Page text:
When decoupled, each battery measured 12.49 V. Still at the boat. 3C/37F.

Brought them home to 20C/68F. They have rested for 24h. Measurements:

Battery 1 = 12.62 V
Battery 2 = 12.64 V
Battery 3 = 12.49 V
Battery 4 = 12.50 V



As far as I know they're all from the same batch. Year = 2013. Month = August.

"Partsmart Euro Gel 75 Ah max 14.4 V."

I will wait a bit more and charge them each for 48 hours (=8 days) with my new CTEK MXS 5 Amps intelligent charger:
MXS 5.0

I will not choose AGM or Recond. Only the Car symbol = max 14.4 V.

I tried the Recond on my motor boat battery as it's in bad shape. Manual says it's supposed to go to 15.8 V (or maybe that's the AGM + Recond setting) but I only had 14.6 V during Recond phase.

So I suppose the Car symbol won't go as high as 14.4 V. We'll see soon enough.

As for the alternator in the boat. I've never ever seen it go to high voltage. It's usually at 13.5 V or similar, so might not have damaged the house bank?

The Invac 30 A shorepower charger: Seen it go above 15 V, but only used it for a few days, unclear what previous owner did. He wrote a little "manual" for the boat in which he states "never leave the boat on shore power, you might damage the batterier". (Why didn't he sort that then?).

If I have a charger that gives e.g. 15.0 V. And I turn on a lot of lamps to get that down to 14.4 V. Am I home free in that scenario? (I realise this is bad practice, just out of curiosity).

Cheers
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Old 21-12-2016, 13:40   #11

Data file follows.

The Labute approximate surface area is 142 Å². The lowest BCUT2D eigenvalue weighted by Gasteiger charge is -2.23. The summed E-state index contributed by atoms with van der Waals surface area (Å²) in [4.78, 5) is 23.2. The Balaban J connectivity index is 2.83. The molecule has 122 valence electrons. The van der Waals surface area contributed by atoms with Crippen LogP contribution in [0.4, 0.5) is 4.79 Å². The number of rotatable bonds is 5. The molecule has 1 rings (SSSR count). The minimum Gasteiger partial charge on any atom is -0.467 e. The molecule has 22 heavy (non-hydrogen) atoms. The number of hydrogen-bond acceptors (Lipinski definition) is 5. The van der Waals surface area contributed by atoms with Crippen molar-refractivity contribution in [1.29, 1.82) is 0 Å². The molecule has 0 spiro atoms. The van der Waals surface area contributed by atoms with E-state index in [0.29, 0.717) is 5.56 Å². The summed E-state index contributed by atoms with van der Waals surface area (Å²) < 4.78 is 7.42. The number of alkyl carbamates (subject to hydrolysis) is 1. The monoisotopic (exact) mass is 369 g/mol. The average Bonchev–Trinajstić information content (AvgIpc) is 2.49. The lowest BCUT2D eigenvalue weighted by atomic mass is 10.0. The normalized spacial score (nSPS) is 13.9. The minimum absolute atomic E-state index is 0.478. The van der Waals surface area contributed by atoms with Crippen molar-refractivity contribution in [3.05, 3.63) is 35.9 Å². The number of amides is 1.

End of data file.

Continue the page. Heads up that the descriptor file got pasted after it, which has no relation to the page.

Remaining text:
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Re: Battery status of Gel batteries

Little update.

Batteries say on sticker "ok to charge with 14.4 - 14.6...solar panels should not exceed 14.2 V".

Why is that? How can the batteries know if they're getting power from a MPPT regulator or elsewhere from?

Cheers
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Old 28-12-2016, 08:38   #12
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Re: Battery status of Gel batteries

After having charged them +24 h each at room temperature, they rested for day in room temperature. Subsequently, I moved them to our guest house where it is outdoor temperature, currently -3.5C/25.7F. I waited a few days and they are now measuring 13.01 V - 13.10 V.

Batteries 1-2 that were at approx 13.63 V are measuring at 13.10 V, both.
Batteries 3-4 that were at approx 13.50 V are measuring at 13.01 and 13.04 V.

All ok then? Squeeze a few more years out of them maybe?

Cheers